Leggy Bells Of Ireland Seedlings - Knowledgebase Question

Chicago, IL
Question by danieldrake
May 1, 2000
I planted Bells of Ireland seeds inside under a grow light about five weeks ago. They now have their third set of leaves but the stems seem to be too weak to hold them up. I have staked them but since I have never seen the plants growing I don't know how the plants look. Should I continue to stake them or do they grow as a vine or is there something wrong?

Answer from NGA
May 1, 2000


At this age, seedlings shouldn't need to be staked. Bells of Ireland should grow a strong stem, like many flowering plants. It sounds as if they aren't getting enough light, which causes them to "reach" and become spindly. Most seedlings are grown no more than 6-8 weeks indoors before transplanting out because of this reason. The important things when choosing a light source are that the bulb doesn't give off excessive heat, and that the light is as close as possible to sunlight--that is, it covers the full spectrum, containing both "cool" and "warm." (Cool and warm refers to the color spectrum, not the temperature of the lights.)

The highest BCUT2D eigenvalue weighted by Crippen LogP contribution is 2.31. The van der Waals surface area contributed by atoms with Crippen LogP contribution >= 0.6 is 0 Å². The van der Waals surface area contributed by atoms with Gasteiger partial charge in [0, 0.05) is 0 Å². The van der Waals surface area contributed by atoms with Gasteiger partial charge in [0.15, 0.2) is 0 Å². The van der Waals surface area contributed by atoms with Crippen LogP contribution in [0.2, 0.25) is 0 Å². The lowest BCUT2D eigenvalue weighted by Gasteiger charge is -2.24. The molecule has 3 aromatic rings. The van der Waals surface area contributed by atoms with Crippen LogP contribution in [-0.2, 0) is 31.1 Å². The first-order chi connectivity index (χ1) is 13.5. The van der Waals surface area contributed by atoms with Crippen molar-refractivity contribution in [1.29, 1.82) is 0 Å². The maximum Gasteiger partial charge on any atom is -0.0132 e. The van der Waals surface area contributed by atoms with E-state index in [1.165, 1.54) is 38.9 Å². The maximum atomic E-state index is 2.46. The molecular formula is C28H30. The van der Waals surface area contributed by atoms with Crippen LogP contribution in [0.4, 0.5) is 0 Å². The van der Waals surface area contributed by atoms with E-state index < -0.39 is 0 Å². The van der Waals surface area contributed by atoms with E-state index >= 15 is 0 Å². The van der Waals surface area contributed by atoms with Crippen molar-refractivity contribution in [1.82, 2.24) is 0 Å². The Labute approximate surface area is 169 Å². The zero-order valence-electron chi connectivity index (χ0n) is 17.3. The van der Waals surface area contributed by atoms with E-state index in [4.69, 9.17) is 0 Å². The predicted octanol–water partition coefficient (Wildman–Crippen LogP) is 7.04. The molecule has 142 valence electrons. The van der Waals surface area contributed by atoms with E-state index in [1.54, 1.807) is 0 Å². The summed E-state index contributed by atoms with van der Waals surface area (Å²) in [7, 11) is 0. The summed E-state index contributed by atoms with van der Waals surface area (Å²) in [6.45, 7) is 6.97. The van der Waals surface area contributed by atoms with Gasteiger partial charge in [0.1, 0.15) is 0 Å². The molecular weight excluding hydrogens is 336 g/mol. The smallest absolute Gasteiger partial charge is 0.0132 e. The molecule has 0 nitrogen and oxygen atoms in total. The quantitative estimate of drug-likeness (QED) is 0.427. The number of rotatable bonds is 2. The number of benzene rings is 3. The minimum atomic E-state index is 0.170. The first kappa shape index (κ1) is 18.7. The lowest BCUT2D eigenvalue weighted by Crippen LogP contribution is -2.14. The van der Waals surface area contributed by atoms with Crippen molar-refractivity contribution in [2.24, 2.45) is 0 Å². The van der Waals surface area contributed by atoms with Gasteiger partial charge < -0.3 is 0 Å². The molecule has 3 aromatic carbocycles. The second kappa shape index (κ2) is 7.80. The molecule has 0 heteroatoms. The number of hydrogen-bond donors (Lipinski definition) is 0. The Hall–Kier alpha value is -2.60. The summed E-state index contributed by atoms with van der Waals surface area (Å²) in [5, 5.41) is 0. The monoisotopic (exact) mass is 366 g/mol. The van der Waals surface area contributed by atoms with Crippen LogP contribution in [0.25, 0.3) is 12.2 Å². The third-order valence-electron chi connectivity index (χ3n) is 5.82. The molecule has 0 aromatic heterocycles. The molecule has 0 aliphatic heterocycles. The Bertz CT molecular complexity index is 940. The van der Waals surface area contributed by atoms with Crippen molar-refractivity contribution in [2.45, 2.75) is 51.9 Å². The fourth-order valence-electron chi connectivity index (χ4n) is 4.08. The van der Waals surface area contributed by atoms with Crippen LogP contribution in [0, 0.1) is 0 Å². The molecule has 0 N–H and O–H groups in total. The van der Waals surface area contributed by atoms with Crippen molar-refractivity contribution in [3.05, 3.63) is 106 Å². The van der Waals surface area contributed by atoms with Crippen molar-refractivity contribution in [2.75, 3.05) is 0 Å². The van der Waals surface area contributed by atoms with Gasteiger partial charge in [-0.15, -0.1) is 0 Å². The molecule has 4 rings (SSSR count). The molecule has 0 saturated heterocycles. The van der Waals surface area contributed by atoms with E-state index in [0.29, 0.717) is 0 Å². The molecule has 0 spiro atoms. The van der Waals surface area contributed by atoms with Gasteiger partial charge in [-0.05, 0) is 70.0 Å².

Fluorescent lights satisfy the "cool" requirement, and they are reasonably close to full sprectrum. Or you can purchase full spectrum grow lights. Because indoor lights aren't nearly as bright as sunlight, you need to be able to keep the lights 4-6 inches from the top of the plants, adjusting that as they grow. Lights should be on 16 hours a day and turned off at night. Putting them on a timer is helpful.

If your seedlings started out okay and then fell over, it could mean overwatering or a fungal disease called damping off. It quickly spreads through the flats killing the young seedling by causing the stems to rot. It occurs when a non-sterile medium is used for seed starting, containers used for seed starting are not sterile, seeds are sown too deeply, or seeds become too moist. Damping off will cause germination to not occur or may kill tiny seedlings. Always start new seeds in sterilized flats with commercially prepared seed-starting mix and keep the soil moist but not soggy wet. Unfortunately, you may need to start over if this is the problem. I hope this info helps.

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